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Tharoor was simply trying to say he uses the most apt words rather than sound vague or  boastful

There are several words for it. Trust Shashi Tharoor to use the one you have never heard. It leaves people flabbergasted and, often, what he was trying to say is forgotten in the spate of reactions over the words he uses. In fact, his ire at a TV news channel journalist was forgotten as one word he used in his protest grabbed all the attention. He had tweeted: “Exasperating farrago of distortions, misrepresentations & outright lies being broadcast by an unprincipled showman masquerading as a journalist.”

The twitter erupted with all kinds of reactions to ‘farrago’. Many went to dictionaries to check if such a word exists at all. It sure does, not like ‘covfefe’ that was invented by US President Donald Trump. So, there came parodies, videos clips about how Tharoor would say ‘all that glitters is not gold’ etc etc.

Apparently, it got too much for Tharoor. He decided to respond to this.  But Tharoor being Tharoor, he went ahead and posted a tweet using words that explained and justified all those jokes. It also paved the way for more cracks at him.

This is what he said: “To all the well-meaning folks who send me parodies of my supposed speaking/writing style: The purpose of speaking or writing is to communicate w/ precision. I choose my words because they are the best ones for the idea i want to convey, not the most obscure or rodomontade ones!”

Now the people had another word Tharoor introduced them to: rodomontade. The word, says the dictionary, means boastful or inflated talk or behaviour.

The word raised a virtual gale of reactions. Some thanked him for improving their vocabulary. One wanted his school fees back.

Balendu Pandey‏ @balendu29

Heard one new word again-“rodomontade”. I want my school fees back.

Tharoor’s friend and National Conference leader Omar Abdullah asked the Twitterati to follow Tharoor for English lessons.

“Learning English? Follow my friend Shashi Tharoor for words you never knew existed & will struggle to ever use in a sentence but by golly they sound impressive,” he tweeted.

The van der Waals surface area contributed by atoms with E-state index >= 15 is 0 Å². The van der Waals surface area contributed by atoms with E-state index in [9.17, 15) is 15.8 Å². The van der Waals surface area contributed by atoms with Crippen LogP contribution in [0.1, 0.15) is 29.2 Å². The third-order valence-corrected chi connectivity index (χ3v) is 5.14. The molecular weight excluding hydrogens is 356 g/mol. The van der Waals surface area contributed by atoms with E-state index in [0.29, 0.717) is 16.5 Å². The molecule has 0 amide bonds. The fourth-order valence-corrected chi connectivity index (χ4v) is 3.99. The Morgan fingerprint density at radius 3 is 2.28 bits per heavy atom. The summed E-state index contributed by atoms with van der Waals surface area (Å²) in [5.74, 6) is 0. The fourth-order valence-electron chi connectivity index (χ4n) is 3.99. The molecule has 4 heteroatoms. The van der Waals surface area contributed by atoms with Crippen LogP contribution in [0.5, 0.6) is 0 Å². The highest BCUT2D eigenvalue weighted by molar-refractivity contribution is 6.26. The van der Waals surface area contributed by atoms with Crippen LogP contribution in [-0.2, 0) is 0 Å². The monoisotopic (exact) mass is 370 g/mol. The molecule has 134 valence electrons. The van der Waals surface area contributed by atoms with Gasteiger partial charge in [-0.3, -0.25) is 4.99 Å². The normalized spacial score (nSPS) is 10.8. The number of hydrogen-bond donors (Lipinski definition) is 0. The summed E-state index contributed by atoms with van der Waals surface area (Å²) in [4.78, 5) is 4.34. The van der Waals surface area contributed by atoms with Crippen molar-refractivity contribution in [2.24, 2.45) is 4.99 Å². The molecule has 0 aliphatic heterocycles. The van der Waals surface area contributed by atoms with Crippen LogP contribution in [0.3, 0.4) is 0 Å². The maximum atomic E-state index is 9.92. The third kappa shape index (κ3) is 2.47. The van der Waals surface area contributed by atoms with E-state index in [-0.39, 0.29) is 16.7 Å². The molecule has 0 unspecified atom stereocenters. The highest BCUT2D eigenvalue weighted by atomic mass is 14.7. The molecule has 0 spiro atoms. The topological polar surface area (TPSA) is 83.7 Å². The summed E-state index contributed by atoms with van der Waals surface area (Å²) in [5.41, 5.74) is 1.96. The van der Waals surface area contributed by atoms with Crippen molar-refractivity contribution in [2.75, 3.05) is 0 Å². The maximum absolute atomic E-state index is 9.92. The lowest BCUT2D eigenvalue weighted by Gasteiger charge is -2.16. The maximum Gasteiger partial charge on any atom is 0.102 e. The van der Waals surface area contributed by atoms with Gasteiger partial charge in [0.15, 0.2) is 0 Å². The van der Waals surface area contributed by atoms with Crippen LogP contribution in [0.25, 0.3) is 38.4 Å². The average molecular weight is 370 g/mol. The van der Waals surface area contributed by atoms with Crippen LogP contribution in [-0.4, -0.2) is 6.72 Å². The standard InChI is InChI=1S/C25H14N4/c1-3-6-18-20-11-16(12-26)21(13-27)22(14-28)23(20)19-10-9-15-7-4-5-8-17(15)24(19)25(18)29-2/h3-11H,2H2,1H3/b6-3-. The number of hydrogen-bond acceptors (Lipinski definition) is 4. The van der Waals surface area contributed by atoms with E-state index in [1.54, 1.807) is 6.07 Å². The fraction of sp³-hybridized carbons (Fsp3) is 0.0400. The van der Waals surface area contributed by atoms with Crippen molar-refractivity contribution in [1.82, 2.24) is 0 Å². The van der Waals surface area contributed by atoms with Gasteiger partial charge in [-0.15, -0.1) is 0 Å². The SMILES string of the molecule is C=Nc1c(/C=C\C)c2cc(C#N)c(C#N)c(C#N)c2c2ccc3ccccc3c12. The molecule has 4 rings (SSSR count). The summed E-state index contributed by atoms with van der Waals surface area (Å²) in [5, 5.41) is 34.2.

There were several others:

Someone tried using the word to build a sentence. And this is what it turned out to be:

I can rodomontadely say that day by day I read your rodomontaded tweets in English, I will be rodomontaded of my improved English. A rodomontade Jai Hind sir.

— Kanatunga (@Kanatunga) December 13, 2017

Some folks on Twitter imitated Tharoor’s style.

For what is life if not a perennial quest for the mot juste?

— Raja Sen (@RajaSen) December 14, 2017

Some said simply following Tharoor on twitter would be enough preparation for English vocabulary tests.

If twitter was around when I prepared for MBA entrance , I would have done nothing else but to follow this man on twitter . I would have cracked the vocabulary section of the CAT !

— Kapil Bhagat (@BhagatKapil) December 14, 2017

You are a God send for people preparing for GRE and CAT.

— Jagdish Kumar (@kumar_jag) December 14, 2017

Others simply joked:

maruti‏ @Maruti_P_Naik

lemonade ka bada bhai rodomontade. thanks for yet another word…

manavsaraf‏ @manavsaraf

@ShashiTharoor  guy is a paid agent of oxford english dictionary 1850 edition. inki CBI jaanch honi chahiye

the Chatterjee

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